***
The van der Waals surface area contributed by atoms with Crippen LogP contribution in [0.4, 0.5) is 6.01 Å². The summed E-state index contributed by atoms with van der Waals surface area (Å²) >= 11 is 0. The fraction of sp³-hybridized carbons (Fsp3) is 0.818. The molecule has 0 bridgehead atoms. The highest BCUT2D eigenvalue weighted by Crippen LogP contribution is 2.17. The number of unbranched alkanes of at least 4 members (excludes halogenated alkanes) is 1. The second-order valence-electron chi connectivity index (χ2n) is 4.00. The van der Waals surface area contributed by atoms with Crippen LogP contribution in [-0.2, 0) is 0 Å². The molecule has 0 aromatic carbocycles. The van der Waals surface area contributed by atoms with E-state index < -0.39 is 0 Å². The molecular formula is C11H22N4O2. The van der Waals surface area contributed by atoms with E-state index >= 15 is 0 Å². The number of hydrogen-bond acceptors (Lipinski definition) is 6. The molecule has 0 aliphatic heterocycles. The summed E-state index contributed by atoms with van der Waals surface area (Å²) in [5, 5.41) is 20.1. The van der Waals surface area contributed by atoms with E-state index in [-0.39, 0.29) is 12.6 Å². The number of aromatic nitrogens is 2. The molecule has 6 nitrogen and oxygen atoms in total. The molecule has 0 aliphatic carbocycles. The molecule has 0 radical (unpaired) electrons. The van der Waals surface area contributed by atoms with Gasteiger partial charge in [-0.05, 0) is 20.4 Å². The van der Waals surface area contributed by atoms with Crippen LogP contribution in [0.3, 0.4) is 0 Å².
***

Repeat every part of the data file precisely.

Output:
The van der Waals surface area contributed by atoms with Crippen LogP contribution in [0.4, 0.5) is 6.01 Å². The summed E-state index contributed by atoms with van der Waals surface area (Å²) >= 11 is 0. The fraction of sp³-hybridized carbons (Fsp3) is 0.818. The molecule has 0 bridgehead atoms. The highest BCUT2D eigenvalue weighted by Crippen LogP contribution is 2.17. The number of unbranched alkanes of at least 4 members (excludes halogenated alkanes) is 1. The second-order valence-electron chi connectivity index (χ2n) is 4.00. The van der Waals surface area contributed by atoms with Crippen LogP contribution in [-0.2, 0) is 0 Å². The molecule has 0 aromatic carbocycles. The van der Waals surface area contributed by atoms with E-state index < -0.39 is 0 Å². The molecular formula is C11H22N4O2. The van der Waals surface area contributed by atoms with E-state index >= 15 is 0 Å². The number of hydrogen-bond acceptors (Lipinski definition) is 6. The molecule has 0 aliphatic heterocycles. The summed E-state index contributed by atoms with van der Waals surface area (Å²) in [5, 5.41) is 20.1. The van der Waals surface area contributed by atoms with E-state index in [-0.39, 0.29) is 12.6 Å². The number of aromatic nitrogens is 2. The molecule has 6 nitrogen and oxygen atoms in total. The molecule has 0 aliphatic carbocycles. The molecule has 0 radical (unpaired) electrons. The van der Waals surface area contributed by atoms with Gasteiger partial charge in [-0.05, 0) is 20.4 Å². The van der Waals surface area contributed by atoms with Crippen LogP contribution in [0.3, 0.4) is 0 Å².